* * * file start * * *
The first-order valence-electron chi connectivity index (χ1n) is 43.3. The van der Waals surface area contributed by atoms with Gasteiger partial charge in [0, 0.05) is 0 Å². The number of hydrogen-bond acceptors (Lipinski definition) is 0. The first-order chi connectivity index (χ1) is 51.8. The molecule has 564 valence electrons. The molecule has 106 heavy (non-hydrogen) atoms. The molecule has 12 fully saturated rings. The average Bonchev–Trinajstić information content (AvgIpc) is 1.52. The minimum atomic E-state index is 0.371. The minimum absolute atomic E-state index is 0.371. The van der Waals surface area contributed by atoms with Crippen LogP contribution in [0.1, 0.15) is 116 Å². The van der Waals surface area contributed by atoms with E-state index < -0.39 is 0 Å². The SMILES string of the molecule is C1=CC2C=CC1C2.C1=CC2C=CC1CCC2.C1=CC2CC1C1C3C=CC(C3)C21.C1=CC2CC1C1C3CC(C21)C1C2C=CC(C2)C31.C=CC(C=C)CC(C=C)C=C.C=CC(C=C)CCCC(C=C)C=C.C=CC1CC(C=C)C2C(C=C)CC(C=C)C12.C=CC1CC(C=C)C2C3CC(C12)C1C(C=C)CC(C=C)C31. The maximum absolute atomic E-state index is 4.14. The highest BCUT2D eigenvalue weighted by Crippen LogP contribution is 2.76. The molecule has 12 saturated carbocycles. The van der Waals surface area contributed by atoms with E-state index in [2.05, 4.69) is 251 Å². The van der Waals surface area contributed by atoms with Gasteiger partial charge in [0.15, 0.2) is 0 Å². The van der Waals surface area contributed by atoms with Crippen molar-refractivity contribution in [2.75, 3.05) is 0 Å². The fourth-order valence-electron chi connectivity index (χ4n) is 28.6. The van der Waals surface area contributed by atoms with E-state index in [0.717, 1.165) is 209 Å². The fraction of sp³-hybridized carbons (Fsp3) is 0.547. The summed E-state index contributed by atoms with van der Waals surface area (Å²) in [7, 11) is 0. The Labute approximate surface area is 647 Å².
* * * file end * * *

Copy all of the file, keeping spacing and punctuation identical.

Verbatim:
The first-order valence-electron chi connectivity index (χ1n) is 43.3. The van der Waals surface area contributed by atoms with Gasteiger partial charge in [0, 0.05) is 0 Å². The number of hydrogen-bond acceptors (Lipinski definition) is 0. The first-order chi connectivity index (χ1) is 51.8. The molecule has 564 valence electrons. The molecule has 106 heavy (non-hydrogen) atoms. The molecule has 12 fully saturated rings. The average Bonchev–Trinajstić information content (AvgIpc) is 1.52. The minimum atomic E-state index is 0.371. The minimum absolute atomic E-state index is 0.371. The van der Waals surface area contributed by atoms with Crippen LogP contribution in [0.1, 0.15) is 116 Å². The van der Waals surface area contributed by atoms with E-state index < -0.39 is 0 Å². The SMILES string of the molecule is C1=CC2C=CC1C2.C1=CC2C=CC1CCC2.C1=CC2CC1C1C3C=CC(C3)C21.C1=CC2CC1C1C3CC(C21)C1C2C=CC(C2)C31.C=CC(C=C)CC(C=C)C=C.C=CC(C=C)CCCC(C=C)C=C.C=CC1CC(C=C)C2C(C=C)CC(C=C)C12.C=CC1CC(C=C)C2C3CC(C12)C1C(C=C)CC(C=C)C31. The maximum absolute atomic E-state index is 4.14. The highest BCUT2D eigenvalue weighted by Crippen LogP contribution is 2.76. The molecule has 12 saturated carbocycles. The van der Waals surface area contributed by atoms with E-state index in [2.05, 4.69) is 251 Å². The van der Waals surface area contributed by atoms with Gasteiger partial charge in [0.15, 0.2) is 0 Å². The van der Waals surface area contributed by atoms with Crippen molar-refractivity contribution in [2.75, 3.05) is 0 Å². The fourth-order valence-electron chi connectivity index (χ4n) is 28.6. The van der Waals surface area contributed by atoms with E-state index in [0.717, 1.165) is 209 Å². The fraction of sp³-hybridized carbons (Fsp3) is 0.547. The summed E-state index contributed by atoms with van der Waals surface area (Å²) in [7, 11) is 0. The Labute approximate surface area is 647 Å².